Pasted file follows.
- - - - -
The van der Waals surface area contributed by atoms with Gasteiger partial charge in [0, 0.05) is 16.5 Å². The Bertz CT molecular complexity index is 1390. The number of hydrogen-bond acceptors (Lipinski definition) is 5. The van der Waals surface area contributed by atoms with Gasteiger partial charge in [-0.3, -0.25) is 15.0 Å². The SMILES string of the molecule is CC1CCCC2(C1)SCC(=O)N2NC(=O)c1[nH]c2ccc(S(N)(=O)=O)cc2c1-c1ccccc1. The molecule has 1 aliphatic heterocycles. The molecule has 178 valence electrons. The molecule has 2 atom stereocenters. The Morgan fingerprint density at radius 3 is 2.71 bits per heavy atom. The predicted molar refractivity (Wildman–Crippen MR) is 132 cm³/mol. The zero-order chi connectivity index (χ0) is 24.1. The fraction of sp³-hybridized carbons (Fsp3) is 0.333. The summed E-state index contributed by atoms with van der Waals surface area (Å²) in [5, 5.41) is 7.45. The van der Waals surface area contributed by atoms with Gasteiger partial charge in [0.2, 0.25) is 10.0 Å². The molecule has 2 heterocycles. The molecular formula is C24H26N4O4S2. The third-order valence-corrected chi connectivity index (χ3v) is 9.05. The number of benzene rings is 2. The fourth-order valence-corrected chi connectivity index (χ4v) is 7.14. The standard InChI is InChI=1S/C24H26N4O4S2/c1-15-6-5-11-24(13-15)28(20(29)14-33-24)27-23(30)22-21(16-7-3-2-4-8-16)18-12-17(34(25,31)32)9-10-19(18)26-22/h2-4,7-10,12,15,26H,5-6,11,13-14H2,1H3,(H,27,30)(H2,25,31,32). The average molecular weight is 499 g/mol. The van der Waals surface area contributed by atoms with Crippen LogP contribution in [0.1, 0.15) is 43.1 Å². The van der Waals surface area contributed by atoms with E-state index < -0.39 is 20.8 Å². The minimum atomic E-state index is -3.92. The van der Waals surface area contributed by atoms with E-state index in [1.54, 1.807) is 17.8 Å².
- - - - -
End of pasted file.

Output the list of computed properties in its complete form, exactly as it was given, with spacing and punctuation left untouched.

The van der Waals surface area contributed by atoms with Gasteiger partial charge in [0, 0.05) is 16.5 Å². The Bertz CT molecular complexity index is 1390. The number of hydrogen-bond acceptors (Lipinski definition) is 5. The van der Waals surface area contributed by atoms with Gasteiger partial charge in [-0.3, -0.25) is 15.0 Å². The SMILES string of the molecule is CC1CCCC2(C1)SCC(=O)N2NC(=O)c1[nH]c2ccc(S(N)(=O)=O)cc2c1-c1ccccc1. The molecule has 1 aliphatic heterocycles. The molecule has 178 valence electrons. The molecule has 2 atom stereocenters. The Morgan fingerprint density at radius 3 is 2.71 bits per heavy atom. The predicted molar refractivity (Wildman–Crippen MR) is 132 cm³/mol. The zero-order chi connectivity index (χ0) is 24.1. The fraction of sp³-hybridized carbons (Fsp3) is 0.333. The summed E-state index contributed by atoms with van der Waals surface area (Å²) in [5, 5.41) is 7.45. The van der Waals surface area contributed by atoms with Gasteiger partial charge in [0.2, 0.25) is 10.0 Å². The molecule has 2 heterocycles. The molecular formula is C24H26N4O4S2. The third-order valence-corrected chi connectivity index (χ3v) is 9.05. The number of benzene rings is 2. The fourth-order valence-corrected chi connectivity index (χ4v) is 7.14. The standard InChI is InChI=1S/C24H26N4O4S2/c1-15-6-5-11-24(13-15)28(20(29)14-33-24)27-23(30)22-21(16-7-3-2-4-8-16)18-12-17(34(25,31)32)9-10-19(18)26-22/h2-4,7-10,12,15,26H,5-6,11,13-14H2,1H3,(H,27,30)(H2,25,31,32). The average molecular weight is 499 g/mol. The van der Waals surface area contributed by atoms with Crippen LogP contribution in [0.1, 0.15) is 43.1 Å². The van der Waals surface area contributed by atoms with E-state index < -0.39 is 20.8 Å². The minimum atomic E-state index is -3.92. The van der Waals surface area contributed by atoms with E-state index in [1.54, 1.807) is 17.8 Å².